Here is my logic.  Because of the physiologic  effects of cold water and weightlessness on the swim, most (I believe) pee prior  to leaving the water.  I always have to pee immediately after swim workouts.  This  never occurs after a one hour ride or run (I do not hydrate during my swim  workouts).  Warm water swims being worse for causing dehydration I'm told.  So, we  get on the bike a little down.  The harder I push the longer it takes for thirst  to be a factor that I think about.  Honestly, if I don't start hydrating until  I'm thirsty, I'm in trouble.


 I've checked fluid loss during 2-5hr bike rides of  all kinds from tempo to just plain endurance.  Even when I drink 24oz per hour  (that's my goal and about the max I can tolerate) and the temp is 85-100 (think  Kona or Louisville), I will still come off the bike down 4-6 pounds.  That's a lot  of fluid.  Trying to run hard with those deficits is challenging and dangerous.  Not to mention, this is where most of my nutrition comes from.  I plan,of course, to  change that to a less fluid source.  If you intend on a lazy ride  stopping every 8-10 miles to put down 24oz you are going to have problems.  Or  if it is just down right cold like the year I did Coeur d' alene IM.  Then it is  off on the run.  Again, if you are not putting down fluids you are in trouble.  I don't tend to walk water stops (unless forced to by dehydration - think Kona)  or fatigue (think Kona).  I think it is impossible to get more that 3-4 oz in  you at these water stops.  I know my running sweat rate is 8oz per mile.  You  simply can't keep up.  I have athletes that I coach weigh in and out of run  workouts to get a handle on sweat rates at various temps and efforts.  Most are  in the range of 6-8 oz per mile (regardless of pace).  If you come off the bike  down, you are in big trouble.  Again, if you plan to walk the run or it is cold,  things have to change.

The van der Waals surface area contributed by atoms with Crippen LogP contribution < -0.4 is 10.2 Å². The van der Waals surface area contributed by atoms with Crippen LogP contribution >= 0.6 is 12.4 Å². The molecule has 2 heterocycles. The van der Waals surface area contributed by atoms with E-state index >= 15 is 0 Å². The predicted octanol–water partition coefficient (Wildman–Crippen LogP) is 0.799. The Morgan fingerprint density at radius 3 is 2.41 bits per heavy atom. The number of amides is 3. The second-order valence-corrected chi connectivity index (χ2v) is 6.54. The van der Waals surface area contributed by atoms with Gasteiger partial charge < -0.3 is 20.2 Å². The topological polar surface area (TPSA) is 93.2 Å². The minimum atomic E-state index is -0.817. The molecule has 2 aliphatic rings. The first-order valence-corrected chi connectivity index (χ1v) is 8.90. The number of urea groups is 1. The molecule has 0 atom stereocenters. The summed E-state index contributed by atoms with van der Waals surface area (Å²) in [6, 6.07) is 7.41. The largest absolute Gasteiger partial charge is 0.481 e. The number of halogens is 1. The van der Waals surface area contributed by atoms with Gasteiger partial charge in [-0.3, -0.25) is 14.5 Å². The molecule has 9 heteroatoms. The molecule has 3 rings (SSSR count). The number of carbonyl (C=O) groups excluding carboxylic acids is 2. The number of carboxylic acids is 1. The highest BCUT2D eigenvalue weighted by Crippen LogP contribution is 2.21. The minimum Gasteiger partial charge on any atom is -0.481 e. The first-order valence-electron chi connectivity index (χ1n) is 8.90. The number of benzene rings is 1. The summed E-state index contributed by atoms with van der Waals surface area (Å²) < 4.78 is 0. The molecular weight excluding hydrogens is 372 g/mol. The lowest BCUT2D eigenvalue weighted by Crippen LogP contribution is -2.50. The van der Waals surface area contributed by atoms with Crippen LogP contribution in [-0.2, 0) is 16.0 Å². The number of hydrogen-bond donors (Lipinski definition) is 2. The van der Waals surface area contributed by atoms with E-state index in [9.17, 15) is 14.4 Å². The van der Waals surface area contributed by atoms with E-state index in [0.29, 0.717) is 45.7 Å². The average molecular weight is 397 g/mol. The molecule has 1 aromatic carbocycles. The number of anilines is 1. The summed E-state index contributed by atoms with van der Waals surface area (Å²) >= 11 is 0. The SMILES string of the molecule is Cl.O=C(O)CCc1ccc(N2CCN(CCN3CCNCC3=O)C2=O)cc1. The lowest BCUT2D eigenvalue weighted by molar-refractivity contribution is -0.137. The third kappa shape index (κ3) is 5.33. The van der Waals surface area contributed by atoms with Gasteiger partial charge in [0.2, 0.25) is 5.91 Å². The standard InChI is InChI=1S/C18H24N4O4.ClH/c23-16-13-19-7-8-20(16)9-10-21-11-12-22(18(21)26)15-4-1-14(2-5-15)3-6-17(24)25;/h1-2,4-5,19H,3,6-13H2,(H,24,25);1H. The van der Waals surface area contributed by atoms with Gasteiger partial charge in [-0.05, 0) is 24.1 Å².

Two final thoughts


 1.  I hope the people I compete against wait until they are thirsty to  drink.  They will be pushing hard and those of us who stayed hydrated will be eating them for lunch while they suffer their folly.


 2.  Bottom line is you must know your individual fluid requirements, make  adjustments for effort, temp and sun.



______________________________________________


My thanks to Dr. Steve Maves for permission to print this.




Teaching Triathlon Coaches; Athlete Success Factors

 














Professor Friel



 2013 TrainingBible Coaching Annual meeting.


 This weekend, the annual get together of TrainingBible Coaching took place in the Chicago suburbs with great attendance and a real give and take from all. I was invited to join the faculty including Joe Friel and Olympian Ryan Bolton. I do a fair amount of teaching each year, mostly to other doctors, but the one WE where I'm privileged to talk to triathlon coaches has become one of my favorites. I think that this group really pays attention and they make you glad you went to the time and effort to put a talk together just for them.